Assessment of mandibular growth and response to orthopedic treatment with 3-dimensional magnetic resonance images

Lucia H.S. Cevidanes, Alexandre A. Franco, Guido Gerig, William R. Proffit, Dennis E. Slice, Donald H. Enlow, Helio K. Yamashita, Yong Jik Kim, Marco A. Scanavini, Julio W. Vigorito

    Research output: Contribution to journalArticlepeer-review


    Introduction: Three-dimensional (3D) craniofacial images are commonly used in clinical studies in orthodontics to study developmental and morphologic relationships. Methods: We used 3D magnetic resonance imaging to study relationships among craniofacial components during the pubertal growth spurt and in response to Fränkel appliance therapy. The sample for this prospective study was 156 high-resolution magnetic resonance images with 1 mm isotropic voxel resolution of 78 subjects taken initially (T1) and 18 ± 1 months (T2) after treatment or an observation period. The subjects were Brazilian children; 28 were treated and 25 were untreated for Class II malocclusion, and 25 were untreated with normal occlusions. A Procrustes geometric transformation of 3D skeletal landmarks was used to assess growth or treatment alterations from T1 to T2. The landmarks were located on the mandibular rami and the other craniofacial parts specifically related to the mandibular growth (the middle cranial fossae and the posterior part of the bilateral nasomaxilla). This allowed visualization of the entire volumetric dataset with an interactive 3D display. Results: Statistically significant differences were found in the relative 3D skeletal growth directions from T1 to T2 for treated vs untreated Class II children (Bonferroni-adjusted P < .001) and for treated Class II vs normal-occlusion subjects (P < .001). The major differences in the treated group were increased mandibular rami vertical dimensions and more forward rami relative to the posterior nasomaxilla and the middle cranial fossae. Principal component analysis made it possible to show individual variability and group differences in the principal dimensions of skeletal change. Conclusions: These methods are generalizable to other imaging techniques and 3D samples, and significantly enhance the potential of systematically controlled data collection and analysis of bony structures in 3 dimensions for quantitative assessment of patient parameters in craniofacial biology.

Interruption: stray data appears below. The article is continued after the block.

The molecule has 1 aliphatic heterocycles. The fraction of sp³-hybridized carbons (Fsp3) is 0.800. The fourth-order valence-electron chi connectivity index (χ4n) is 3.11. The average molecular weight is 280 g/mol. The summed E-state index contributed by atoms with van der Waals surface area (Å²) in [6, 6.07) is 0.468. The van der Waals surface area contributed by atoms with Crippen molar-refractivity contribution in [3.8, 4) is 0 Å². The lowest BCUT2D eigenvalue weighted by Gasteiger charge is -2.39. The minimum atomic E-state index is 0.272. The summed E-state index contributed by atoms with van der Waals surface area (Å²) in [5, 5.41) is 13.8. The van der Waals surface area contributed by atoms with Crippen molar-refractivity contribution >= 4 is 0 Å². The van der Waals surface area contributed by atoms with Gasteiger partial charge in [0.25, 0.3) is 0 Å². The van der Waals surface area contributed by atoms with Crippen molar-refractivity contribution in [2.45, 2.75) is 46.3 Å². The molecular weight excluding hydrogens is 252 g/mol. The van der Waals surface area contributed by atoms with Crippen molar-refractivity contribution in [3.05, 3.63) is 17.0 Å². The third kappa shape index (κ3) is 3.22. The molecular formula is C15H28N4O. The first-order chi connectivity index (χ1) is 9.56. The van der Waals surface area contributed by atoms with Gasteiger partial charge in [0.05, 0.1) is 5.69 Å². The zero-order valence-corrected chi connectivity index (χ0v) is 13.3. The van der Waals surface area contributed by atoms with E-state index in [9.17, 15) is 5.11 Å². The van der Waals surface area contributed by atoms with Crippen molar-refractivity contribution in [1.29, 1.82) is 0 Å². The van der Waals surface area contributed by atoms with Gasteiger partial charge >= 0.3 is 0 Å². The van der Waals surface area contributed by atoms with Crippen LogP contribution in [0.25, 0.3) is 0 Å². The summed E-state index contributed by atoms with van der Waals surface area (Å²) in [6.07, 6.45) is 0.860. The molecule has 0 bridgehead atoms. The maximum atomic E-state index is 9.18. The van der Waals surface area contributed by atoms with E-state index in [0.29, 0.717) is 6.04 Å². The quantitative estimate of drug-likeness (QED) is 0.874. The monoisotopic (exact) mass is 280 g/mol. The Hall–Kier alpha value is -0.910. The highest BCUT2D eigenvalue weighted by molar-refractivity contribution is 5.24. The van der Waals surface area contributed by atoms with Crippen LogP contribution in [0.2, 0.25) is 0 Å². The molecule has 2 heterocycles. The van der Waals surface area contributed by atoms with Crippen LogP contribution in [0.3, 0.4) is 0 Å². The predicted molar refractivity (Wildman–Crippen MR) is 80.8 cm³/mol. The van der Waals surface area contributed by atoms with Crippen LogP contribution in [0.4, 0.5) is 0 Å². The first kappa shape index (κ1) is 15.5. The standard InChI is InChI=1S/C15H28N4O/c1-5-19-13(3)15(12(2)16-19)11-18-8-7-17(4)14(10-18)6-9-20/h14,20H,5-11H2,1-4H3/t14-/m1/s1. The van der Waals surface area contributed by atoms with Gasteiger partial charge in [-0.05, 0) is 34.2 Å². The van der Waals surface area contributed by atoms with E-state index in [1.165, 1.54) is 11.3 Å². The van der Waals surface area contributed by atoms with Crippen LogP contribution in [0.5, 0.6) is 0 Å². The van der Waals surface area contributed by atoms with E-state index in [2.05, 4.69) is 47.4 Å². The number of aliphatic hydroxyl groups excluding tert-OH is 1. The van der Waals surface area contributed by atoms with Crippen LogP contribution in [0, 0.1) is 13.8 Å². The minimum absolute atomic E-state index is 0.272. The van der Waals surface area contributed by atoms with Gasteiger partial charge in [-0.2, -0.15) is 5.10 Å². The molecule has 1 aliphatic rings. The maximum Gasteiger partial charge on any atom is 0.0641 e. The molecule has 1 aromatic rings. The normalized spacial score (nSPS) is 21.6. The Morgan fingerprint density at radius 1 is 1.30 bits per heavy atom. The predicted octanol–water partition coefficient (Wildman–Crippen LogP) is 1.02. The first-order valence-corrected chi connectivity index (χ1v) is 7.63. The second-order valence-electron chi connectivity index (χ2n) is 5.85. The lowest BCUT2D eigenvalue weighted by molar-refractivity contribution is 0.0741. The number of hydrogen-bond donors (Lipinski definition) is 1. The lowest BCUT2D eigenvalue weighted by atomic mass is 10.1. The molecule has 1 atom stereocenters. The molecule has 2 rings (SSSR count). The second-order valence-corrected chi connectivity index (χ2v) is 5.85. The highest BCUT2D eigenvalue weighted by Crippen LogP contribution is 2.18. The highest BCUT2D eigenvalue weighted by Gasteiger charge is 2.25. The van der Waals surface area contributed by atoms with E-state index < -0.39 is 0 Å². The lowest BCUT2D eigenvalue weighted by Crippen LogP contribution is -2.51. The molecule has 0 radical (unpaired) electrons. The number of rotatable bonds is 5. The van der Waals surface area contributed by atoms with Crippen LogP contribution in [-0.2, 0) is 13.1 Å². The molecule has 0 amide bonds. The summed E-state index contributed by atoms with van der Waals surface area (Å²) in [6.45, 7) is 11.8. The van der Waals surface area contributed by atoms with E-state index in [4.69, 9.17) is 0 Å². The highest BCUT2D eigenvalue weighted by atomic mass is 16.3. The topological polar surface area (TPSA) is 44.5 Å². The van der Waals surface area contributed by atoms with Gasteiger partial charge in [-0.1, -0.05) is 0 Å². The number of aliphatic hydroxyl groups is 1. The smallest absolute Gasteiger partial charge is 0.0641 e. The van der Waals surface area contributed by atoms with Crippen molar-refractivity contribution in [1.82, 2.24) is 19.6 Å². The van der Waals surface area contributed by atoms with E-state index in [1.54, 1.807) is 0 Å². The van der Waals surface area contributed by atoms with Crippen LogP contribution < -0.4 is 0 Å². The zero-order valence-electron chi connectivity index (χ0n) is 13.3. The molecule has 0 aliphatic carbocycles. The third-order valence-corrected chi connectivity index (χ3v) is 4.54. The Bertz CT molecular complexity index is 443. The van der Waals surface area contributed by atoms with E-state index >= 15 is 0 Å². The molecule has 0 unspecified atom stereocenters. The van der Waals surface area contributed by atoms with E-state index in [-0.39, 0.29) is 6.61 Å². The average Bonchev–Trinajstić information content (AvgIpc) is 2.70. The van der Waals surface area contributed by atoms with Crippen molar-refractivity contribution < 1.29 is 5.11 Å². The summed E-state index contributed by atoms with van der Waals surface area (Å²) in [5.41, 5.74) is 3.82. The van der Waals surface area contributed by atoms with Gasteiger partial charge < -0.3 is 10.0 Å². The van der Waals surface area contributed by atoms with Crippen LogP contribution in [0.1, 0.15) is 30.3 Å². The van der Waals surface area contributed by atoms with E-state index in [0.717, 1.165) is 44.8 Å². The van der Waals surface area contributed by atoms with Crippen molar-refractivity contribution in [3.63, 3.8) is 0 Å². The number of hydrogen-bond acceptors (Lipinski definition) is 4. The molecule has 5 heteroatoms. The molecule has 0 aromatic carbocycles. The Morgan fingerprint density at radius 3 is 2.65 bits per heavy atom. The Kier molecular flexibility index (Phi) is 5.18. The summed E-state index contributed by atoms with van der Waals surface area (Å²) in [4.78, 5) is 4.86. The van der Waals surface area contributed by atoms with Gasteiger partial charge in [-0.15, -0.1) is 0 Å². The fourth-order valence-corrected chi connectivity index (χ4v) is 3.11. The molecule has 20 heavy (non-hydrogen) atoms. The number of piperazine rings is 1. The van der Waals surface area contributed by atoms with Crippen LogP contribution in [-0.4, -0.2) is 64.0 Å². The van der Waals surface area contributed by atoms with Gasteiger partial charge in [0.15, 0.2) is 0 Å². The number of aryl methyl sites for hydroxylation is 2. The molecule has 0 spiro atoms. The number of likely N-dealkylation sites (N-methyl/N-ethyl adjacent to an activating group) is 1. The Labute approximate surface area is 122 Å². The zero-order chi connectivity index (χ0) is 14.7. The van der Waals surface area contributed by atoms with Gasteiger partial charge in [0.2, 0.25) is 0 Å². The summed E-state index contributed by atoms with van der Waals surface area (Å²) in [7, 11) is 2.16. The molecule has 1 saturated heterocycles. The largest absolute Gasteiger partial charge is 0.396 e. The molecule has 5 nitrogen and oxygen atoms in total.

Original languageEnglish (US)
    Pages (from-to)16-26
    Number of pages11
    JournalAmerican Journal of Orthodontics and Dentofacial Orthopedics
    Issue number1
    StatePublished - Jul 2005

    ASJC Scopus subject areas

    • Orthodontics


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